armikrog

REVIEW / Armikrog (PS4)

 

There I sat, roughly 4 hours after starting Pencil Test Studios’ Armikrog, glaring at the credits. The last name rolled across the screen and then the message, “Super special thanks to all of our Kickstarter backers…this project happened because of you.” At that brief moment, the first thought that flashed into my mind was, “So, that’s who to blame!” Now, I know that Kickstarter can provide some quality games and that the kind backers of the Armikrog Kickstarter only played a financial role; they in no way programmed the final product I ended up playing. And yet, my brain immediately went to the sarcastic joke because sarcasm provides levity in the dark times.

 

Armikrog - Screenshot 6 (GDC 2015)

Tommynaught escaping an alien

 

Armikrog is a game that could have been “more,” and the opening cinematic proves this point. When you first start the game, you are welcomed into the universe with a tongue-in-cheek tune describing the main characters, Tommynaught and his dog-like companion Beak-Beak. After that jaunty melody, we see a gorgeous claymation intro of Tommynaught and Beak-Beak crashing their spaceship and fighting off an aggressive alien before taking refuge into the titular castle Armikrog. The intro is fun. The claymation is beautiful. And you are sucked into the world as you gear yourself up for a grand adventure. However, immediately after that intro, Armikrog feels like it just stops trying.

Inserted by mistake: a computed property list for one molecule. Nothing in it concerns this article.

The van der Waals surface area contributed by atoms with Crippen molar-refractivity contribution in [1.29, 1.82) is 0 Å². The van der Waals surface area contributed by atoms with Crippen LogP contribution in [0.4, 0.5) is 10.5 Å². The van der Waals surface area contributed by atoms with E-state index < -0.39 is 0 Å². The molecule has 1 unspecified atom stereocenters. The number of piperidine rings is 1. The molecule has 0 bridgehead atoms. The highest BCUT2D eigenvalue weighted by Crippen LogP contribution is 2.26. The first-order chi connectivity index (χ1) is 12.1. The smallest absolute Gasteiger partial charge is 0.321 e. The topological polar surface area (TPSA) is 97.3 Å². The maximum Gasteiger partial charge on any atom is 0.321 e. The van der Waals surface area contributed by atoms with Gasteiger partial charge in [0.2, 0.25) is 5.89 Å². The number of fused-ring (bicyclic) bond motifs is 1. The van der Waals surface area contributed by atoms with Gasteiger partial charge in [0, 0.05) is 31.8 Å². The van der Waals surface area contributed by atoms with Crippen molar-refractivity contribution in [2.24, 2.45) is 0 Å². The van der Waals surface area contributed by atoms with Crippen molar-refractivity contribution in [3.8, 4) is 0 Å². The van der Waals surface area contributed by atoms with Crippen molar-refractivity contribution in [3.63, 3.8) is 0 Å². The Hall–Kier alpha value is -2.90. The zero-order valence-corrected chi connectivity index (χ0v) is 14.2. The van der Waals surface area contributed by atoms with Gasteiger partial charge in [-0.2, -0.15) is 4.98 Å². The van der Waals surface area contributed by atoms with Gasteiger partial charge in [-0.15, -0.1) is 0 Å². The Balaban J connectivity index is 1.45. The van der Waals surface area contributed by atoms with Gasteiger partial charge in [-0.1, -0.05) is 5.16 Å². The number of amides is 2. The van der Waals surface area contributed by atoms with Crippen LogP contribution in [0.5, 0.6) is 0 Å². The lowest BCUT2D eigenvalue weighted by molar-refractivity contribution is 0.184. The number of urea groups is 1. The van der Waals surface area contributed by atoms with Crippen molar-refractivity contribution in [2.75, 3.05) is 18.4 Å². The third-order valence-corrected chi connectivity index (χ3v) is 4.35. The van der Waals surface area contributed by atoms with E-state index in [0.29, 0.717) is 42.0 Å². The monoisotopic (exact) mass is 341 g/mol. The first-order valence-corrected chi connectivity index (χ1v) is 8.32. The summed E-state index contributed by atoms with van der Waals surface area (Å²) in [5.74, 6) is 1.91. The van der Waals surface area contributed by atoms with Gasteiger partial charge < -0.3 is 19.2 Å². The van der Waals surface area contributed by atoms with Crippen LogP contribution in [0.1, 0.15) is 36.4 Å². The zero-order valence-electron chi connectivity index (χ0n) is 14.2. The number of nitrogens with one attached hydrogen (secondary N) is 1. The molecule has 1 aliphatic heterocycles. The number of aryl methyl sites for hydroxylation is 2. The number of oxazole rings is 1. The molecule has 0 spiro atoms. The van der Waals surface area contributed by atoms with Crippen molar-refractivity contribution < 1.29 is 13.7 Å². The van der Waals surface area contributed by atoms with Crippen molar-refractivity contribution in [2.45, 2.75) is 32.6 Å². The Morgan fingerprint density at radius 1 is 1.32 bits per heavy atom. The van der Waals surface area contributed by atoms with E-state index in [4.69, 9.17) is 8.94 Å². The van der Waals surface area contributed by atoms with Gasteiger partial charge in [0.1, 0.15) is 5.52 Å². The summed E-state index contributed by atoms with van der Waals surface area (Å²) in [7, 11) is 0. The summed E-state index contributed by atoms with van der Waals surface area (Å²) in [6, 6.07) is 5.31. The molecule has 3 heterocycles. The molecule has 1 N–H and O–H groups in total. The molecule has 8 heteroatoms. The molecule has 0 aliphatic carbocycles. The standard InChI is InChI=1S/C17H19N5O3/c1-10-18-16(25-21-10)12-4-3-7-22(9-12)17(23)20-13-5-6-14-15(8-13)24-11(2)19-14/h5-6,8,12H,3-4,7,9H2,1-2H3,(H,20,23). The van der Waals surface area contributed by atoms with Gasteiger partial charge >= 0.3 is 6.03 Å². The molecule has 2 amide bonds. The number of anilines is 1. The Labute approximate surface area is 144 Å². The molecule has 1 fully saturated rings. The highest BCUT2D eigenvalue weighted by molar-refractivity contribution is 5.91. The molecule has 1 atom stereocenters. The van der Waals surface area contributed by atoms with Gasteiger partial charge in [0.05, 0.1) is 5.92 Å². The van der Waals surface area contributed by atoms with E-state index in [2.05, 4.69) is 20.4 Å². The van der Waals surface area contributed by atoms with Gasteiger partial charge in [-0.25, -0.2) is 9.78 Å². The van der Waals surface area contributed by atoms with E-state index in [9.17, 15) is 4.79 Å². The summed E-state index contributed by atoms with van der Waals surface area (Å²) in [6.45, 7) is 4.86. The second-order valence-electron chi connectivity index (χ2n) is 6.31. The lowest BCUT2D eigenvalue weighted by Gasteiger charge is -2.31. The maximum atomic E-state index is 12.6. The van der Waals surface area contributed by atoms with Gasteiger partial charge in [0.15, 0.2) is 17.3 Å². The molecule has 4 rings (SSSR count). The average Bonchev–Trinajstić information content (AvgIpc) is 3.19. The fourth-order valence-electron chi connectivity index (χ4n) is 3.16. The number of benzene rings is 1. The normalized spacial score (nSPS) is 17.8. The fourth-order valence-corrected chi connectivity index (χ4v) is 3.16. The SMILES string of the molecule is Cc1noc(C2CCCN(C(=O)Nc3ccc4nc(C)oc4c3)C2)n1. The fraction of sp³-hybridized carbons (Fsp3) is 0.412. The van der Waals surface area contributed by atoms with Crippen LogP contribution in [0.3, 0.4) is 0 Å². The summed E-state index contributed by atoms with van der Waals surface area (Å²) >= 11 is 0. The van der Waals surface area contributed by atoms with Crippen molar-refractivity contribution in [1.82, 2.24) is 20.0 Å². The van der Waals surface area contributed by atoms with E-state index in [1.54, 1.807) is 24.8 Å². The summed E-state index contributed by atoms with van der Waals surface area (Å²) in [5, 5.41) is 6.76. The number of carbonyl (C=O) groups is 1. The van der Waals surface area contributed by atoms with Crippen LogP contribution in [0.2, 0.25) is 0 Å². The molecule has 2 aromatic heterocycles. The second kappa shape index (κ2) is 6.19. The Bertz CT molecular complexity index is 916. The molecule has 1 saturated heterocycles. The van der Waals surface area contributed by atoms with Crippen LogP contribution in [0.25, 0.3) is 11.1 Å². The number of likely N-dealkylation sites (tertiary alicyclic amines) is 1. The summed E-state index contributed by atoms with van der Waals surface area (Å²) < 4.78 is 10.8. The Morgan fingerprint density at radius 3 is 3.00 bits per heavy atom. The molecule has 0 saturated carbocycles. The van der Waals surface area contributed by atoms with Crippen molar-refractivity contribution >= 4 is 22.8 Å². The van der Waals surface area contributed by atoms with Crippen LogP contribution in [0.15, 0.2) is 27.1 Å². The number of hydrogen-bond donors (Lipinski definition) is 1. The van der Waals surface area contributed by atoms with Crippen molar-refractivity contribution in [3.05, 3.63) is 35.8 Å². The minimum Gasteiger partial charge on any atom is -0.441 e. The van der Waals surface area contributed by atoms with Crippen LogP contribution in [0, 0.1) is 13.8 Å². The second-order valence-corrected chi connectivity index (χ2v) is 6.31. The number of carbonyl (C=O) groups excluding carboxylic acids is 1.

Armikrog - Announcement Screen 2 (Nov 2014)

Tommynaught and Beak-Beak crash land

 

As soon as the actual gameplay starts, you will notice that Armikrog does next to nothing to guide you forward. You are just thrown into a room with a mouse cursor and are left to your own devices.  There wasn’t even a screen to check what the controls were or an option in the menu to give you a hint. So, to my knowledge, Armikrog only has a “use” button and a “switch character” button. I couldn’t find any way to check my inventory, get a hint, show a map, or keep notes. Instantly it becomes clear that Armikrog gets confused in its attempt at a modern take on the point-and-click adventure and ends up with just plain archaic game design.

 

Armikrog - Screenshot 9 (GDC 2015)

The entry to the Hall of Heroes puzzle

 

When it comes to the puzzle aspect of Armikrog, they are not so much complex or rewarding as they are dull and just deliberately obtuse to pad the game’s meager play time. There are only a handful of puzzle types that reoccur throughout Armikrog and each attempt only serves to power your disdain for what the game is. There are tile sliding puzzles, but the PS4 controls greatly hinder your ability to complete them. There are rotating railway track puzzles with switches that don’t make it clear if you pressed them. There are puzzles where you must find an item and use it on a machine, but the lack of inventory screen makes it difficult to know if you even picked up the right item.

 

Armikrog - Announcement Screen 1 (Nov 2014)

There’s an item in here somewhere, can you find it?